Are we really learning from preventable deaths?

Helen Cairns, Certitude’s Treat Me Right! Project Manager responds to the LeDeR Programme Report…

It seems unthinkable that 10 years on from Death by Indifference and 5 years after the Confidential Inquiry into the Deaths of People with Learning Disabilities, people who have learning disabilities and autism are still dying younger than the rest of the population, with more than a quarter of people dying before they reach the age of 50. For any other group in society, this would be seen as nothing less than a national scandal.

The Learning Disabilities Mortality Review (LeDeR) programme was introduced to monitor the deaths of people with learning disabilities. Formed in 2015 in response to the Confidential Inquiry, they have been tasked with training local investigators to review all deaths of people with learning disabilities to identify learning from each one.

Their Annual Report published today makes for upsetting and frustrating reading. Both by the fact that people with a learning disability are continuing to die younger than the general population and die from preventable causes, and that frustratingly so little has changed.

A couple of things strike me from reading the report. Firstly, the review process seems unfit for purpose. 1000 reviewers have been trained, a similar number of deaths have been reported, but only 103 reviews have been carried out. 35% of these reviews didn’t identify any learning.  Only 13% of these reviews identified that the death investigated was caused by delays or gaps in treatment, organisational issues or neglect.  The report cites that many reviewers do not have time to complete the reviews alongside their duties. It is clear that more investment must be made in getting these reports completed in a timely manner and in a way that allows for maximum learning.

It is shocking that Down’s syndrome is listed as a cause of death for 25 people.  Down’s syndrome is not an illness or a cause of death. It is a condition that many people live with that can have associated health issues. The fact that it is listed as a cause of death shows a continuing pervasive culture across health and social care, that stops people looking past individual conditions and overshadows medical issues that could be easily treated. The sheer number of recent inquests into the premature deaths of people with learning disabilities and autism indicates just how deep rooted this culture is.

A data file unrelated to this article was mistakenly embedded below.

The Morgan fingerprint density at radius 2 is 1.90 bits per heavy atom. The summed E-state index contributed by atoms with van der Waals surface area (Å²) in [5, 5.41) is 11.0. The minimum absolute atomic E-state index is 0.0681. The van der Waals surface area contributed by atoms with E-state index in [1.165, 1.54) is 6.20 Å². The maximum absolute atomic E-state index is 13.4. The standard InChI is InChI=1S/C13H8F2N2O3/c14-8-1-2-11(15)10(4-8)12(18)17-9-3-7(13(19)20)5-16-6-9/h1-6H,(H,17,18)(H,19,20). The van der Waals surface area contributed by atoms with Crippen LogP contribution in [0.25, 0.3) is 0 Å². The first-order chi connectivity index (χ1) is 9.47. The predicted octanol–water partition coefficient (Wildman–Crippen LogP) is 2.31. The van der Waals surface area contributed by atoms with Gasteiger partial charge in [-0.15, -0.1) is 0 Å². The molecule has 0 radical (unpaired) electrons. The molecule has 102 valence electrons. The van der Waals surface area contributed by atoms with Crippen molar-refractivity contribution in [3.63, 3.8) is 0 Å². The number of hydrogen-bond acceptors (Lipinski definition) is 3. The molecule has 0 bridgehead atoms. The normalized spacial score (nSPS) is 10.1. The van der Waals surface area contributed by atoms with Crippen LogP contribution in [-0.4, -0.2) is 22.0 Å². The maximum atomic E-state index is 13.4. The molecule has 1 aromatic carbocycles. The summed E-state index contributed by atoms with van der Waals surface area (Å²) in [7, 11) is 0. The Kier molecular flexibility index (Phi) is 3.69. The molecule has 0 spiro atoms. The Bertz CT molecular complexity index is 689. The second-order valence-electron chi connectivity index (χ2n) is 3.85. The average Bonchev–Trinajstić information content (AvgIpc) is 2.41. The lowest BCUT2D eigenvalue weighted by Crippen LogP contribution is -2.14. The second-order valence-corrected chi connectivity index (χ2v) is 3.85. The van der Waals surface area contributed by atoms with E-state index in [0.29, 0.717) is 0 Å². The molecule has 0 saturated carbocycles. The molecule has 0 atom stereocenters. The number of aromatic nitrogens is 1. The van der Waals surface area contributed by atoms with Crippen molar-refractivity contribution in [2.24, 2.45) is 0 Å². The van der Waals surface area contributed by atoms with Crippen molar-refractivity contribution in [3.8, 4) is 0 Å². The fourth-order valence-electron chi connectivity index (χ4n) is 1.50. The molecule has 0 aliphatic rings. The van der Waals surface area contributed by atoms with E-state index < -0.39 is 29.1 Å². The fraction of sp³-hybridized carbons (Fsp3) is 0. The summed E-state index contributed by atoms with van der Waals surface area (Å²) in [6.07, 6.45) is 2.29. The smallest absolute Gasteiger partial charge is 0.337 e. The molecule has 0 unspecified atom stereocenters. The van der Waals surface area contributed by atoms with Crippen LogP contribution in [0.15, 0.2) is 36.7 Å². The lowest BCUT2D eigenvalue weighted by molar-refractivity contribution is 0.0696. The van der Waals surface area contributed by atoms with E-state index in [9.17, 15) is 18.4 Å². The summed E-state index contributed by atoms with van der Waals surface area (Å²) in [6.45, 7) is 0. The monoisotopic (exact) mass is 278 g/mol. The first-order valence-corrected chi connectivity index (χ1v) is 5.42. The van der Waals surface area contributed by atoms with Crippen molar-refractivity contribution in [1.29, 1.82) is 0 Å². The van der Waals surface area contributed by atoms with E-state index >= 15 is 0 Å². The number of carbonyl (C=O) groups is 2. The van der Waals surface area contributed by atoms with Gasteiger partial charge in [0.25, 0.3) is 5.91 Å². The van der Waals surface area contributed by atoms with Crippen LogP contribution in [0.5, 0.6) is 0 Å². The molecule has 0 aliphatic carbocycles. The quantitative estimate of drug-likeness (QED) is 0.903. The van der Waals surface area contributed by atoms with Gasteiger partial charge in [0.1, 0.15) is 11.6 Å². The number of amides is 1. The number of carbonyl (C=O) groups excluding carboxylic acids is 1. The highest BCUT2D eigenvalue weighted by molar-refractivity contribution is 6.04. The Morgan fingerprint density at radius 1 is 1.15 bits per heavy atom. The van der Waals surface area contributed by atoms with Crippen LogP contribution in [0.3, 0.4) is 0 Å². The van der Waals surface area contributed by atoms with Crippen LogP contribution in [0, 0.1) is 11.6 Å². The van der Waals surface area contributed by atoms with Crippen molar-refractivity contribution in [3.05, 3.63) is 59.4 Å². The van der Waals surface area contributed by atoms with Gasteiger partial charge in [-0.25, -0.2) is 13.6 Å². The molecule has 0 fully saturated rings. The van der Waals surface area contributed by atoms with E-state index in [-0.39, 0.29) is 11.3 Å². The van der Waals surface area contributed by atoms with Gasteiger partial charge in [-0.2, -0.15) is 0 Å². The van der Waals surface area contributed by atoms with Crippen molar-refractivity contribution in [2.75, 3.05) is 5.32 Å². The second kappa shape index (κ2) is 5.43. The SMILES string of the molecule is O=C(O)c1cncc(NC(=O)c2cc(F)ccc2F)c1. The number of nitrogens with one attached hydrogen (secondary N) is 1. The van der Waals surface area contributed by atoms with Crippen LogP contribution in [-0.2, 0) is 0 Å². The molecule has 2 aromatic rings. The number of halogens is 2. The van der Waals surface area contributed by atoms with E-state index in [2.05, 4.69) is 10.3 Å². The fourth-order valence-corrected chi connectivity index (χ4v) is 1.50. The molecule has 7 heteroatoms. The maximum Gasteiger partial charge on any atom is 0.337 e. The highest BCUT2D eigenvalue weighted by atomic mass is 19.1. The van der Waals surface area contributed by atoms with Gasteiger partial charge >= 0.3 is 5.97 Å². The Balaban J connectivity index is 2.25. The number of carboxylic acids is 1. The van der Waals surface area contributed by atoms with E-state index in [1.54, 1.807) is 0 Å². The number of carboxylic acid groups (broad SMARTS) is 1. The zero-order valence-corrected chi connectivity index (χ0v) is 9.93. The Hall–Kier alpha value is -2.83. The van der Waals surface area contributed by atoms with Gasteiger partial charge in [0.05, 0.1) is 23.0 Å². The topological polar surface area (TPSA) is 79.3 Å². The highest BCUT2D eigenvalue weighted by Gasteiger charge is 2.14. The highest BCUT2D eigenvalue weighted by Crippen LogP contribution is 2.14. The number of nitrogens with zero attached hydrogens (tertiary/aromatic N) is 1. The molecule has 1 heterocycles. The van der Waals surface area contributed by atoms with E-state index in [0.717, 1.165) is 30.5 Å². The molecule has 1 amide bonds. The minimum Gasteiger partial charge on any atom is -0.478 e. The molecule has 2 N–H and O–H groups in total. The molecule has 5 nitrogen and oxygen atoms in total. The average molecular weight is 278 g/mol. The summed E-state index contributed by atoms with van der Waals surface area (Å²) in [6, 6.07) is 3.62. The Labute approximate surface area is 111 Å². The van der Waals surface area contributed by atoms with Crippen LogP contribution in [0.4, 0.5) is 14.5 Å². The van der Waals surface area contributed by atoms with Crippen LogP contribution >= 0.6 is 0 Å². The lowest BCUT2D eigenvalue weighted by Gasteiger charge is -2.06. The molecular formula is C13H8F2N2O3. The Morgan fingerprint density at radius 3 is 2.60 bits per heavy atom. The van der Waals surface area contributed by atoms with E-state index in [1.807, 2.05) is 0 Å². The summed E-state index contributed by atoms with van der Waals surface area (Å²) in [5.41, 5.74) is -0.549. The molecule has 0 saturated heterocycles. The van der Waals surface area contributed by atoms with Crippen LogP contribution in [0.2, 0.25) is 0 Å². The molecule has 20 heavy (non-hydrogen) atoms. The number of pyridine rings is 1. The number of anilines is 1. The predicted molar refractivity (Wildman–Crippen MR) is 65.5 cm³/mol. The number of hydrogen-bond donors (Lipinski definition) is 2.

10 years on from Death By Indifference, the median age of death for people with a learning disability is 56 for women and 59 for men. This is unacceptable. 

The three main themes identified in the report highlight inter-agency collaboration and communication, and basic awareness of the Mental Capacity Act and the needs of people with learning disabilities, yet the recommendations that have been made are the same ones that have been made for the last 10 years. Recommendations that are so rudimentary and basic – more information sharing, Health Action Plans, a record of reasonable adjustments, Learning Disability Awareness training for all acute staff and effective use of the Mental Capacity Act.  What this report doesn’t say is why collectively we are still unable to put these into practice across health and social care.

As Certitude’s Treat Me Right! project moves into its 10th year, we vow to carry on doing whatever we can to address this inequality. We pledge to never, ever stop championing the rights of those with learning disabilities and autism to an equal life, a good life, a healthy life, a valued life.

Helen Cairns
Treat Me Right! Project Manager